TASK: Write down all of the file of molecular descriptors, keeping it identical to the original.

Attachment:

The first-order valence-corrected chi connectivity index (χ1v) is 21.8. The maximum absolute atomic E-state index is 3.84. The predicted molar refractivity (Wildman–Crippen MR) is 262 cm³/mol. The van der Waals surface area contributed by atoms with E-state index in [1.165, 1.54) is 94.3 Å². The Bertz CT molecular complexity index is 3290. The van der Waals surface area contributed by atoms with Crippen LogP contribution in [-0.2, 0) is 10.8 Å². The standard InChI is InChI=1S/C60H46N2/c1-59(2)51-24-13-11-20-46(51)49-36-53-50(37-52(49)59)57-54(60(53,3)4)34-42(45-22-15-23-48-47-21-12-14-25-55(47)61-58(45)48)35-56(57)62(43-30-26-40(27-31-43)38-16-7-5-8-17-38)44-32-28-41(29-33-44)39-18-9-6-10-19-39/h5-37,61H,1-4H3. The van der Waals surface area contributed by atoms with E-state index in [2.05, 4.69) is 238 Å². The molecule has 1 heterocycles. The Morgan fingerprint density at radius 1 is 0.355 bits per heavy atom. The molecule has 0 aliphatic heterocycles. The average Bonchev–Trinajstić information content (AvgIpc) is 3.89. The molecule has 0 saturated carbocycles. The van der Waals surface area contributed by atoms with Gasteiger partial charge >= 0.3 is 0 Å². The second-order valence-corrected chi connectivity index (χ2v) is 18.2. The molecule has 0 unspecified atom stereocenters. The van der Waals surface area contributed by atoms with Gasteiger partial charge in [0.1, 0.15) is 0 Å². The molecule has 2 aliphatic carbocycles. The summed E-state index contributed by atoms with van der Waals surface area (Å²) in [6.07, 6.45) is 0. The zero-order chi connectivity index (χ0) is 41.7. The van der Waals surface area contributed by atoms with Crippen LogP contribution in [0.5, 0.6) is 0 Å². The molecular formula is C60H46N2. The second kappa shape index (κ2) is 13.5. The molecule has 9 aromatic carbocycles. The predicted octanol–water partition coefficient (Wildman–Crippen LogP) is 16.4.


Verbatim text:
The first-order valence-corrected chi connectivity index (χ1v) is 21.8. The maximum absolute atomic E-state index is 3.84. The predicted molar refractivity (Wildman–Crippen MR) is 262 cm³/mol. The van der Waals surface area contributed by atoms with E-state index in [1.165, 1.54) is 94.3 Å². The Bertz CT molecular complexity index is 3290. The van der Waals surface area contributed by atoms with Crippen LogP contribution in [-0.2, 0) is 10.8 Å². The standard InChI is InChI=1S/C60H46N2/c1-59(2)51-24-13-11-20-46(51)49-36-53-50(37-52(49)59)57-54(60(53,3)4)34-42(45-22-15-23-48-47-21-12-14-25-55(47)61-58(45)48)35-56(57)62(43-30-26-40(27-31-43)38-16-7-5-8-17-38)44-32-28-41(29-33-44)39-18-9-6-10-19-39/h5-37,61H,1-4H3. The van der Waals surface area contributed by atoms with E-state index in [2.05, 4.69) is 238 Å². The molecule has 1 heterocycles. The Morgan fingerprint density at radius 1 is 0.355 bits per heavy atom. The molecule has 0 aliphatic heterocycles. The average Bonchev–Trinajstić information content (AvgIpc) is 3.89. The molecule has 0 saturated carbocycles. The van der Waals surface area contributed by atoms with Gasteiger partial charge >= 0.3 is 0 Å². The second-order valence-corrected chi connectivity index (χ2v) is 18.2. The molecule has 0 unspecified atom stereocenters. The van der Waals surface area contributed by atoms with Gasteiger partial charge in [0.1, 0.15) is 0 Å². The molecule has 2 aliphatic carbocycles. The summed E-state index contributed by atoms with van der Waals surface area (Å²) in [6.07, 6.45) is 0. The zero-order chi connectivity index (χ0) is 41.7. The van der Waals surface area contributed by atoms with Crippen LogP contribution in [0.5, 0.6) is 0 Å². The molecular formula is C60H46N2. The second kappa shape index (κ2) is 13.5. The molecule has 9 aromatic carbocycles. The predicted octanol–water partition coefficient (Wildman–Crippen LogP) is 16.4.